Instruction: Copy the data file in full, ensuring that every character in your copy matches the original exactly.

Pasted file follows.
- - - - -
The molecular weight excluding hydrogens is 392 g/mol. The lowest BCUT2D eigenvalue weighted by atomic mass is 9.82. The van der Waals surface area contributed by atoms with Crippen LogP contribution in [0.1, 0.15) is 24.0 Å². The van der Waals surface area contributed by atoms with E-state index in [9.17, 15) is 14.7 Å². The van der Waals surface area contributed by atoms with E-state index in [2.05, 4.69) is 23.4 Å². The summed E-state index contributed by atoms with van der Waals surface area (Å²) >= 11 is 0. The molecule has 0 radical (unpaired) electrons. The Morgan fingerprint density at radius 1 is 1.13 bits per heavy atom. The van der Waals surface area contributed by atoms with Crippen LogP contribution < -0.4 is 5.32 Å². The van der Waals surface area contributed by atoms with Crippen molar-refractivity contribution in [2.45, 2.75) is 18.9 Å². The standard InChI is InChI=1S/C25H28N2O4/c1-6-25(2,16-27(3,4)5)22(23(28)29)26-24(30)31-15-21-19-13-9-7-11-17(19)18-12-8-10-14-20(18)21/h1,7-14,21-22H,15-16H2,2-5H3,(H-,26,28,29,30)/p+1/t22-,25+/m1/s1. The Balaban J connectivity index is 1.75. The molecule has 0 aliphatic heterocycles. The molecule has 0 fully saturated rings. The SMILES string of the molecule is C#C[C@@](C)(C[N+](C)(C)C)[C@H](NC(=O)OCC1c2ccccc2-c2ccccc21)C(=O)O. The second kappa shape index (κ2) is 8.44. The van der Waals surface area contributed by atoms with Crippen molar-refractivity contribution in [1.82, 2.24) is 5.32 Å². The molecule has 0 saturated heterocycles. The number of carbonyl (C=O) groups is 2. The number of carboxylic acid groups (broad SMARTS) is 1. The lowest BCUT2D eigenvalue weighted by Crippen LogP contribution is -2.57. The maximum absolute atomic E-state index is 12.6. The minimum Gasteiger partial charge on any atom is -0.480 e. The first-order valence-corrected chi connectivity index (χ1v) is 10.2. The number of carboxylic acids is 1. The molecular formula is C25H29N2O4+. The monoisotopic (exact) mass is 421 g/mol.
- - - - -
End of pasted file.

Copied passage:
The molecular weight excluding hydrogens is 392 g/mol. The lowest BCUT2D eigenvalue weighted by atomic mass is 9.82. The van der Waals surface area contributed by atoms with Crippen LogP contribution in [0.1, 0.15) is 24.0 Å². The van der Waals surface area contributed by atoms with E-state index in [9.17, 15) is 14.7 Å². The van der Waals surface area contributed by atoms with E-state index in [2.05, 4.69) is 23.4 Å². The summed E-state index contributed by atoms with van der Waals surface area (Å²) >= 11 is 0. The molecule has 0 radical (unpaired) electrons. The Morgan fingerprint density at radius 1 is 1.13 bits per heavy atom. The van der Waals surface area contributed by atoms with Crippen LogP contribution < -0.4 is 5.32 Å². The van der Waals surface area contributed by atoms with Crippen molar-refractivity contribution in [2.45, 2.75) is 18.9 Å². The standard InChI is InChI=1S/C25H28N2O4/c1-6-25(2,16-27(3,4)5)22(23(28)29)26-24(30)31-15-21-19-13-9-7-11-17(19)18-12-8-10-14-20(18)21/h1,7-14,21-22H,15-16H2,2-5H3,(H-,26,28,29,30)/p+1/t22-,25+/m1/s1. The Balaban J connectivity index is 1.75. The molecule has 0 aliphatic heterocycles. The molecule has 0 fully saturated rings. The SMILES string of the molecule is C#C[C@@](C)(C[N+](C)(C)C)[C@H](NC(=O)OCC1c2ccccc2-c2ccccc21)C(=O)O. The second kappa shape index (κ2) is 8.44. The van der Waals surface area contributed by atoms with Crippen molar-refractivity contribution in [1.82, 2.24) is 5.32 Å². The molecule has 0 saturated heterocycles. The number of carbonyl (C=O) groups is 2. The number of carboxylic acid groups (broad SMARTS) is 1. The lowest BCUT2D eigenvalue weighted by Crippen LogP contribution is -2.57. The maximum absolute atomic E-state index is 12.6. The minimum Gasteiger partial charge on any atom is -0.480 e. The first-order valence-corrected chi connectivity index (χ1v) is 10.2. The number of carboxylic acids is 1. The molecular formula is C25H29N2O4+. The monoisotopic (exact) mass is 421 g/mol.